Help with comps on rehab property!

3 Replies

Hello,

I am looking for advise on how to determine comparable comps for a potential flip property!

Deal overview:

Purchase price: $180,000

Reno: $50,000

ARV: 330,000????

The home is 1,110 sq ft, 3 bedrooms, 2 bathrooms. I had my agent pull comps within a .25 mile radius. The homes range from a sale price of $300,000 - $375,000 all with square footage between 1400-2000 so the house I am looking at is significantly smaller. I am having a hard time determining why the sale prices are all over the place. There is nothing that stands out about the higher selling homes that I do not see in the lower selling homes. 

Here are data points on some of the comps, 

Sale Price: $375,000 1674 sq ft - recently renovated by investor

Sale Price: $361,000 1516 sq ft - renovated in 2017

Sale Price: $330,000 1770 sq ft - not renovated, outdated and needs improvements/renovations

Sale Price: $308,000 - 2100 sq ft - not renovated, outdated and needs improvements/renovations

Sale Price: $299,000 1410 sq ft - recently renovated by investor

Any tips on what to research or aspects to look into as to why some of these homes were able to sell for higher than others?? HELP! 

Thanks,

Cassie

@Cassie Jones   Just my 2 cents on this, but try and focus on the comps that are in the same residential sub-division if you can, and of course those that are the most recent.   I have homes 1/8 of a mile away in a different sub-division that are completely different PPSF then my sub-division.  If you have a few comps 'down the street' in the last few months I would use their PPSF to come up with a total (this works better in certain parts of the country however then others).  Lots of reasons for potential variances but in the end, if you have a realtor who knows the area, they should be able to figure this all out for you.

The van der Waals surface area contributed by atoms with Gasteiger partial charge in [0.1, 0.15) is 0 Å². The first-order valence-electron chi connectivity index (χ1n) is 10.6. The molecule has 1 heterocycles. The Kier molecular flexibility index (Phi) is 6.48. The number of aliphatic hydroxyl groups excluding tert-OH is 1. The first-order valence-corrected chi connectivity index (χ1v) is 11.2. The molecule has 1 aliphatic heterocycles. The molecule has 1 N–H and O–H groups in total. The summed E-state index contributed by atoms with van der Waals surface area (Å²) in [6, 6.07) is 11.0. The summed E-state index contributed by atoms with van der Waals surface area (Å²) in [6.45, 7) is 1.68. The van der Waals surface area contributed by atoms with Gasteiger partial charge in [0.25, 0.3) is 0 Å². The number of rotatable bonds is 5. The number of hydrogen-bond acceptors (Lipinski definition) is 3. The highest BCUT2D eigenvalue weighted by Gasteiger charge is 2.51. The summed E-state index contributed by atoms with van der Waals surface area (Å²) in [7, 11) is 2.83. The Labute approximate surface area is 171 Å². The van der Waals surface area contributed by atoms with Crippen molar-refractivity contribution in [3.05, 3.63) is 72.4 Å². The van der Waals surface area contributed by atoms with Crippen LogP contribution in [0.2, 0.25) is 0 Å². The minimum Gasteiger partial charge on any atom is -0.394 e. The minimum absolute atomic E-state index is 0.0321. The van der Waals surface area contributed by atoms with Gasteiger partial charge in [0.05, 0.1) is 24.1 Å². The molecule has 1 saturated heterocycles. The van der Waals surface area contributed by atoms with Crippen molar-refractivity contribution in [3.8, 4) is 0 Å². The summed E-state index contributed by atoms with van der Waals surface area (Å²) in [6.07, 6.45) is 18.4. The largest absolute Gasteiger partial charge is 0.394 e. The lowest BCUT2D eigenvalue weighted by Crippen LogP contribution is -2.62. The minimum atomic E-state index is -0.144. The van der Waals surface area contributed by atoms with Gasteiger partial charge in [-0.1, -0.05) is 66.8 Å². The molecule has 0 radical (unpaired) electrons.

Numbers sound pretty good though high-level, hope it works for you and best of luck! 

  

@Cassie Jones - I'm lost. You said nothing stands out about the higher priced homes, yet you say that the top 2 are renovated. The only outlier is the last one, so figure out the reason it sold for below expected. Is it on a busy street? Was it BS renovation (ie, cheap crap as opposed to quality)? 

Also, verify the square footage via county records, not via MLS. It's possible the numbers are off.

Lastly, if I had to take a stab.....I'd guess your place renovated will be closer to $310k-315k. It's considerably smaller than the others. Unless there's something unique that gives it extra value.

@Jon Crosby Thank you for the insight! I believe they are all in the same subdivision but it's worth me double checking!

@Tchaka Owen I should have specified, nothing stands out in terms of the renovations completed for the ones that I mentioned were recently renovated. Based on the pictures, they look comparable in terms of quality, finishes and the style of the home. I realize pictures can be deceiving so maybe that is part of the problem. For the non-renovated homes it's not comparable but I still can't figure out why it sold for higher than a recently renovated home. Anyways, thank you for the input. I'll need to do more digging on the $299,000 home.